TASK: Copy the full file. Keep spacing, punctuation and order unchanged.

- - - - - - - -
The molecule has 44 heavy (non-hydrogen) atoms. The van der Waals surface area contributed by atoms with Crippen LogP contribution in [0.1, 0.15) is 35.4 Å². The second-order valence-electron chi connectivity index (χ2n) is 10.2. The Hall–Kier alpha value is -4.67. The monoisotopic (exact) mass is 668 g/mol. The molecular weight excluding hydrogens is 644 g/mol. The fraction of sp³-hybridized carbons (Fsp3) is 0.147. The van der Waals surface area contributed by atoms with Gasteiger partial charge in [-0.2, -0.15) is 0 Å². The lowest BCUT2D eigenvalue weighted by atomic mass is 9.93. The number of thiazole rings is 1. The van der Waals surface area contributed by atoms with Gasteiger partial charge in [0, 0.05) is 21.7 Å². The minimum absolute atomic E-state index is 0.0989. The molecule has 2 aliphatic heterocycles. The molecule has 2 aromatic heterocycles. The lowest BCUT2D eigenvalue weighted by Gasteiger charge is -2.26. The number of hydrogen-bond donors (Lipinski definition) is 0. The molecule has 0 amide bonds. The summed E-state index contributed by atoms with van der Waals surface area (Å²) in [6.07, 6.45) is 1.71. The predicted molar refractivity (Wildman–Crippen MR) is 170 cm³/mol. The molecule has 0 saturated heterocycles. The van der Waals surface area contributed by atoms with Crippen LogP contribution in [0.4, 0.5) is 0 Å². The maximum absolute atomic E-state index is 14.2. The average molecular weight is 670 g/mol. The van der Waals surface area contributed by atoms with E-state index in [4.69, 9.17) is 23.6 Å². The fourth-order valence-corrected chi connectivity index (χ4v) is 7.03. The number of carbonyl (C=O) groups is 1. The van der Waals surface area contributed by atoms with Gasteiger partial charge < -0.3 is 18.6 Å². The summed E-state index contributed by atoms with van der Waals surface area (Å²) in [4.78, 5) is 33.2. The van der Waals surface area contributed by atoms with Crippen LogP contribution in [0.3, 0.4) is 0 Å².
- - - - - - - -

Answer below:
The molecule has 44 heavy (non-hydrogen) atoms. The van der Waals surface area contributed by atoms with Crippen LogP contribution in [0.1, 0.15) is 35.4 Å². The second-order valence-electron chi connectivity index (χ2n) is 10.2. The Hall–Kier alpha value is -4.67. The monoisotopic (exact) mass is 668 g/mol. The molecular weight excluding hydrogens is 644 g/mol. The fraction of sp³-hybridized carbons (Fsp3) is 0.147. The van der Waals surface area contributed by atoms with Gasteiger partial charge in [-0.2, -0.15) is 0 Å². The lowest BCUT2D eigenvalue weighted by atomic mass is 9.93. The number of thiazole rings is 1. The van der Waals surface area contributed by atoms with Gasteiger partial charge in [0, 0.05) is 21.7 Å². The minimum absolute atomic E-state index is 0.0989. The molecule has 2 aliphatic heterocycles. The molecule has 2 aromatic heterocycles. The lowest BCUT2D eigenvalue weighted by Gasteiger charge is -2.26. The number of hydrogen-bond donors (Lipinski definition) is 0. The molecule has 0 amide bonds. The summed E-state index contributed by atoms with van der Waals surface area (Å²) in [6.07, 6.45) is 1.71. The predicted molar refractivity (Wildman–Crippen MR) is 170 cm³/mol. The molecule has 0 saturated heterocycles. The van der Waals surface area contributed by atoms with Crippen LogP contribution in [0.4, 0.5) is 0 Å². The maximum absolute atomic E-state index is 14.2. The average molecular weight is 670 g/mol. The van der Waals surface area contributed by atoms with E-state index in [4.69, 9.17) is 23.6 Å². The fourth-order valence-corrected chi connectivity index (χ4v) is 7.03. The number of carbonyl (C=O) groups is 1. The van der Waals surface area contributed by atoms with Gasteiger partial charge < -0.3 is 18.6 Å². The summed E-state index contributed by atoms with van der Waals surface area (Å²) in [4.78, 5) is 33.2. The van der Waals surface area contributed by atoms with Crippen LogP contribution in [0.3, 0.4) is 0 Å².